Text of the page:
**What is deep learning?**

Deep learning is a type of machine learning and an approach to artificial intelligence. By building complex representations of the world in terms of simpler ones, deep learning techniques have achieved state-of-the-art results in computer vision, speech recognition, natural language processing, clinical applications, and other areas — promising (and threatening) to transform society.

**What is this course?**

This graduate course introduces students to the theory and practice of deep learning. By the end of the course, student should understand fundamental concepts and foundational work in the field, know how to choose between and implement different deep learning models to solve substantive problems, and be able to evaluate and critique work that uses deep learning techniques.

**What is this webpage?**

This webpage provides details for this course, including a schedule. The course syllabus contains course policies and other information. Announcements during lecture provide other updates.

**Key links, locations, and times**

Course syllabus

Paper presentation schedule and rubric

Project rubric

Assignment submissions: link

Textbook: *Deep Learning*. Goodfellow, Bengio, and Courville. MIT Press, First Edition

Lecture location: Woodruff Memorial Research Building, 4004

Lecture time: Mondays and Wednesdays, 4:00pm–5:15pm

**Instructor**

Name: Matthew Reyna

Email address: matthew.a.reyna@emory.edu

Office hours: Tuesdays, 1:30pm–3:00pm; Thursdays, 9:30am–11:00am; or by appointment

Office location: Woodruff Memorial Research Building, 4119

**Teaching assistant**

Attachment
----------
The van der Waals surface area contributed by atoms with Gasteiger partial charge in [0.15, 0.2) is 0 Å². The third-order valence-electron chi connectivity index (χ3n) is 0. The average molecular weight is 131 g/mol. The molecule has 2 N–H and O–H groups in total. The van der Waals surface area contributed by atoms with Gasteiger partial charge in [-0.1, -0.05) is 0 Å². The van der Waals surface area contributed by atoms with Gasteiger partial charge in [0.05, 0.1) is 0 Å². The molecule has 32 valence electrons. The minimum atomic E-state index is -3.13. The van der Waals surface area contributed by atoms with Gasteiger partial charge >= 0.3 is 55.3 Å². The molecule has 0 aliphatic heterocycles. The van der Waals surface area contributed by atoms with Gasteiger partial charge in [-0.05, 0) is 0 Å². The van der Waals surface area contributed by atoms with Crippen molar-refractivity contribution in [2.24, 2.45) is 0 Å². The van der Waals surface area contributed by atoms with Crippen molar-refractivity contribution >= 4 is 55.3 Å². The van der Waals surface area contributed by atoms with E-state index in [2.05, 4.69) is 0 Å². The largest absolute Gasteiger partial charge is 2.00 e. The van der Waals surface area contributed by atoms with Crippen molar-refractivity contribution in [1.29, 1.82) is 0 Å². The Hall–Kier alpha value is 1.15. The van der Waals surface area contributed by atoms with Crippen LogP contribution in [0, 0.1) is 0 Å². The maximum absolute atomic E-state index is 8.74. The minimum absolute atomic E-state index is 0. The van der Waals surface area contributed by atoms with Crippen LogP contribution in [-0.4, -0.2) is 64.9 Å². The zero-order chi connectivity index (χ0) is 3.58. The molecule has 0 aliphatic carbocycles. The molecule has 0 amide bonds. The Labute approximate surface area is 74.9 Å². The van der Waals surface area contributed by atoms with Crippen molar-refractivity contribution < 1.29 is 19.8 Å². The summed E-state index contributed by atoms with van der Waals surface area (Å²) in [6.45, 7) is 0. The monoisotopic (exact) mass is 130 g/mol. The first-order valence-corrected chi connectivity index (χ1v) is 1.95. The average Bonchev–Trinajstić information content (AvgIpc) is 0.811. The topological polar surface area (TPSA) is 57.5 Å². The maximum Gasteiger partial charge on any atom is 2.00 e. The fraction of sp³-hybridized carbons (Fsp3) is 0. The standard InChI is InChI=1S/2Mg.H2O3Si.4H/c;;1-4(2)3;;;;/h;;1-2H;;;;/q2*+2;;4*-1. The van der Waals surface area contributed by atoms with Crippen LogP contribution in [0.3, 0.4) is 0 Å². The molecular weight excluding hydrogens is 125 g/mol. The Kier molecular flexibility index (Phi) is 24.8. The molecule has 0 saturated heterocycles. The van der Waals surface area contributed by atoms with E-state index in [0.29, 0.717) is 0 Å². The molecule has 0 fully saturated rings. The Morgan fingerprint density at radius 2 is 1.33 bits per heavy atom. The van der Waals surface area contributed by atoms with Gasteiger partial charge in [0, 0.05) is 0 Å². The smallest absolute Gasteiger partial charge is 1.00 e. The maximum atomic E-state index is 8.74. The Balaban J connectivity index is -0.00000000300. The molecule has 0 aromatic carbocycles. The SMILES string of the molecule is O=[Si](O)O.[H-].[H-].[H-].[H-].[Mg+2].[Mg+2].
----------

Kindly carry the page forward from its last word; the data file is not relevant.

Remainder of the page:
Name: Hejie Cui

Email address: hejie.cui@emory.edu

Office hours: Fridays, 1:00pm–4:00pm

Office location: Mathematics and Science Center E308 (The Computer Lab)

**Prerequisites**

Previous coursework in multivariate calculus, linear algebra, probability theory or statistics, and machine learning (CS534 or equivalent). Proficiency with numerical computing in Python and mathematical typesetting in LaTeX.

**Grading**

Students will be evaluated on periodic homework (30% of the course grade, lowest dropped) and quizzes (10%, lowest dropped), presentations and discussions of papers (30%), and a semester project (30%).

For the semester projects, each student (or each pair of students) will present a 3-minute “lightning” talk about their project during class on either Wednesday, April 22 or Monday, April 27 and submit a 4-page paper about their by 4:00pm on Monday, April 27. The project rubric describes the expectations for the project presentations and papers. The slides and paper must be submitted on this webpage or by email before **Tuesday, April 28 at 9:00am ET**.

Talks should highlight the background, goals, achievements, and challenges of the project. (Shorter talks are often harder to prepare than longer ones.) Papers should describe the project at greater length and provide adequate details about the methods and results. Papers must use the IEEE conference template in LaTeX and be between 4 and 4.5 pages long including the title, author list, and abstract but excluding the references. (Shorter papers are often harder to write than longer ones.) Previous guidance from homeworks and paper presentation will be helpful, and questions are welcome.